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spokes

Old 05-28-12, 09:12 AM
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carpetman1
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spokes

Have a neighbor that is larger than most and has problems with spokes breaking. How much difference is there between heavy duty spokes and plain ones? How much weight increase can be expected going to heavy spokes?
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Old 05-28-12, 09:36 AM
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If your neighbor is "larger than most" and having problems with spoke breakage, the additional weight of heavier-gauge spokes is irrelevant.
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Old 05-28-12, 09:42 AM
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Spoke breakage is usually not the result of the style or size of spokes, but the result of an incorrectly built or tensioned wheel. Lighter spokes, especially 'butted' spokes can actually be built into a stronger wheel because the added flex through the centre of the spoke takes some of the stress away from the elbows (where breakage normally occurs).

I have been up close to 300 lbs in the past and use standard 14 ga. spokes and do not have a problem with spoke breakage.
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Old 05-28-12, 10:58 AM
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DCBO is right on!
Spoke failure, aside from an accident, is most often caused by metal fatigue in the spoke which in turn is caused by low spoke tension not the strength or guage of the spoke itself.
A wheel built to last will do so even with a heavy rider.
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Old 05-28-12, 11:32 AM
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Originally Posted by DCB0 View Post
Spoke breakage is usually not the result of the style or size of spokes, but the result of an incorrectly built or tensioned wheel. Lighter spokes, especially 'butted' spokes can actually be built into a stronger wheel because the added flex through the centre of the spoke takes some of the stress away from the elbows (where breakage normally occurs).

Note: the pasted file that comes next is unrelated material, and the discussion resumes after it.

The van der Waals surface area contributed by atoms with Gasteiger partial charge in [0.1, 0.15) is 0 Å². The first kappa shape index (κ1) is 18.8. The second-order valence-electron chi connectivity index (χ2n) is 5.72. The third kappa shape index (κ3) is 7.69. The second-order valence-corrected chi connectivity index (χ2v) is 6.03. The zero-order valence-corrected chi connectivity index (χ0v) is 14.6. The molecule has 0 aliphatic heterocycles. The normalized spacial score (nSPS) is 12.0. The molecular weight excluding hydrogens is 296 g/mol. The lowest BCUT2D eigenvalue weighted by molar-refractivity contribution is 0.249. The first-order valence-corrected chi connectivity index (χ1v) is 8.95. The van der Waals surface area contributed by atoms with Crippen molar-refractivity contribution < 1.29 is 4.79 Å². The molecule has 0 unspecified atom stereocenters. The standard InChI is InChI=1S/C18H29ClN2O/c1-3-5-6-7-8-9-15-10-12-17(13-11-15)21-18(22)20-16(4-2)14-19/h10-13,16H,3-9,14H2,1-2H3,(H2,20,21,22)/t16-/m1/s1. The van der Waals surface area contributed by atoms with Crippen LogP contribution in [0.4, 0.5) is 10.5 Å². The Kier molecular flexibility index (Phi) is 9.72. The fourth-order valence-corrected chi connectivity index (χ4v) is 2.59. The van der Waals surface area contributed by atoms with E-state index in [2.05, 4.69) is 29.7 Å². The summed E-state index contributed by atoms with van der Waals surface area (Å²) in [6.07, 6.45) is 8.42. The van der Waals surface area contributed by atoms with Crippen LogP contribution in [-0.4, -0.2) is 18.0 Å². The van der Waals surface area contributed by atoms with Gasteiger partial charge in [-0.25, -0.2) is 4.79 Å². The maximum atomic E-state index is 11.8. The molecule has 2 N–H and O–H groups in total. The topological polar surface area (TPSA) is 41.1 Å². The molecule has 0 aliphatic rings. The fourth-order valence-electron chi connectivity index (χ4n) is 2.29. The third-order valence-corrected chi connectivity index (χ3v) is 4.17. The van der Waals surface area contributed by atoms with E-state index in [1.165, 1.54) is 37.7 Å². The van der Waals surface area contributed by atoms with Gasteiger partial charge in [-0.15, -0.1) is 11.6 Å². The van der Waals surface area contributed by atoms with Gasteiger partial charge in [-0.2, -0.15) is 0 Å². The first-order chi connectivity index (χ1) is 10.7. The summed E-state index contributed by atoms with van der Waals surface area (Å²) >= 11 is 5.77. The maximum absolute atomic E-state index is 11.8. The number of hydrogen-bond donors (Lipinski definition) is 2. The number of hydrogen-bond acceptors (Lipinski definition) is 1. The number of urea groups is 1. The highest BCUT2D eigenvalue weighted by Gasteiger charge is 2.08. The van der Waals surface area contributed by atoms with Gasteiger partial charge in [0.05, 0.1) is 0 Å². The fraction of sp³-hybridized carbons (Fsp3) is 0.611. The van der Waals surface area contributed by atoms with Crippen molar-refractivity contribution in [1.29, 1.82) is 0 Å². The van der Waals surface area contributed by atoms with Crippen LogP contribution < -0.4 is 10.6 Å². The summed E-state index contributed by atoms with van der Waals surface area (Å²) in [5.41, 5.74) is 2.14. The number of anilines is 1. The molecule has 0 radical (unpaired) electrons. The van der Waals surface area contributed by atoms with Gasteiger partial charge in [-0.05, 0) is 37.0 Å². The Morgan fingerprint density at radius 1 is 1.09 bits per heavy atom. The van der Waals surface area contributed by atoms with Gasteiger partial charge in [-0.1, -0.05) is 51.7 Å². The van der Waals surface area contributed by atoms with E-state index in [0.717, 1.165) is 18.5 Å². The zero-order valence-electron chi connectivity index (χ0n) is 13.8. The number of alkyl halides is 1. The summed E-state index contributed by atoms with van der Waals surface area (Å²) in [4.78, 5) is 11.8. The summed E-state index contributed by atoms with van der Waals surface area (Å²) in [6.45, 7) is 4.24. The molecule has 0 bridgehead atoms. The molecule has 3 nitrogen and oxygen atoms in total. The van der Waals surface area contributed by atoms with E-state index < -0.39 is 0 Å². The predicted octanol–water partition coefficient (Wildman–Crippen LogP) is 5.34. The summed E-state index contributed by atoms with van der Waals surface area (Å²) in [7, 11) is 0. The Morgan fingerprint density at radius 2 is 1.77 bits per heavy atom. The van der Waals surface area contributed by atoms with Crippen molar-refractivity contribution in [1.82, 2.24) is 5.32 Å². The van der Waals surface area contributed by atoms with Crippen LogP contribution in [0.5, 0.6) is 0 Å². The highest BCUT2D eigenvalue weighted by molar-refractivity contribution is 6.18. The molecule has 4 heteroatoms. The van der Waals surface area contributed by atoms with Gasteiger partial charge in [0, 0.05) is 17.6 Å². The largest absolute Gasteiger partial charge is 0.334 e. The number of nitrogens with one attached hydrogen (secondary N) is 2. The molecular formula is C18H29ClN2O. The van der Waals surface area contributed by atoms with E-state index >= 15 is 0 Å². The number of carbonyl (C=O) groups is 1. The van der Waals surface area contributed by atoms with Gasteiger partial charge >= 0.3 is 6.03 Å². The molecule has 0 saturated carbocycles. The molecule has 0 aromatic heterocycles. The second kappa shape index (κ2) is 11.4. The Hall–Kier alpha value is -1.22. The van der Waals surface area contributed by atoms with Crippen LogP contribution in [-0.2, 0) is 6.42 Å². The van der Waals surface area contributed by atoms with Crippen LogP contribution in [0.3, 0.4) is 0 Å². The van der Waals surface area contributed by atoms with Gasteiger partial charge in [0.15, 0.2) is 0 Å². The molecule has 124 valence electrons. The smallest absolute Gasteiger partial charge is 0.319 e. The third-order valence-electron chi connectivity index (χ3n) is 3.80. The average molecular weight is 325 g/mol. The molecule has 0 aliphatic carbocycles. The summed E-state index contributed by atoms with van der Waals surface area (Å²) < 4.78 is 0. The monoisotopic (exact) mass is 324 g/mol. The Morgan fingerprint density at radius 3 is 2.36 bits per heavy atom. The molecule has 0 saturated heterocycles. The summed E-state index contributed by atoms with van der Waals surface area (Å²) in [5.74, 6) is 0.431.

I have been up close to 300 lbs in the past and use standard 14 ga. spokes and do not have a problem with spoke breakage.
+1, I've built wheels using 14g butted spokes for tandems that have gone on loaded cross country tours without problems. There's plenty of strength and resiliency in today's spokes and rims. Proof of that is the tandem wheels, and at the other end, low spoke count wheels using similar spokes.

But the problem often has nothing to do with the wheel, but rather with the rider. Riding habits can be at least as important as wheel quality. I've known gorillas (figurative) who never had wheel issues, and a ballerina (literally) who was death on her wheels.

If you want to build super duty wheels for your friend you might use 13/14g single butted spokes, or one of the triple butted spokes, either of which will add 20% more strength at the critical elbow stress area. But I suspect that to really solve the problem, you'll need to look at your friends riding habits. Things like standing and allowing the knees to absorb loads over bumps, not excessively rocking the bike in hard climbs, and smoother pedaling cadence can do wonders in preventing wheel problems.
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Old 05-28-12, 04:56 PM
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How many spokes in the wheels you are talking about. For heavy friends I build with 36 double butted spokes and they do fine.
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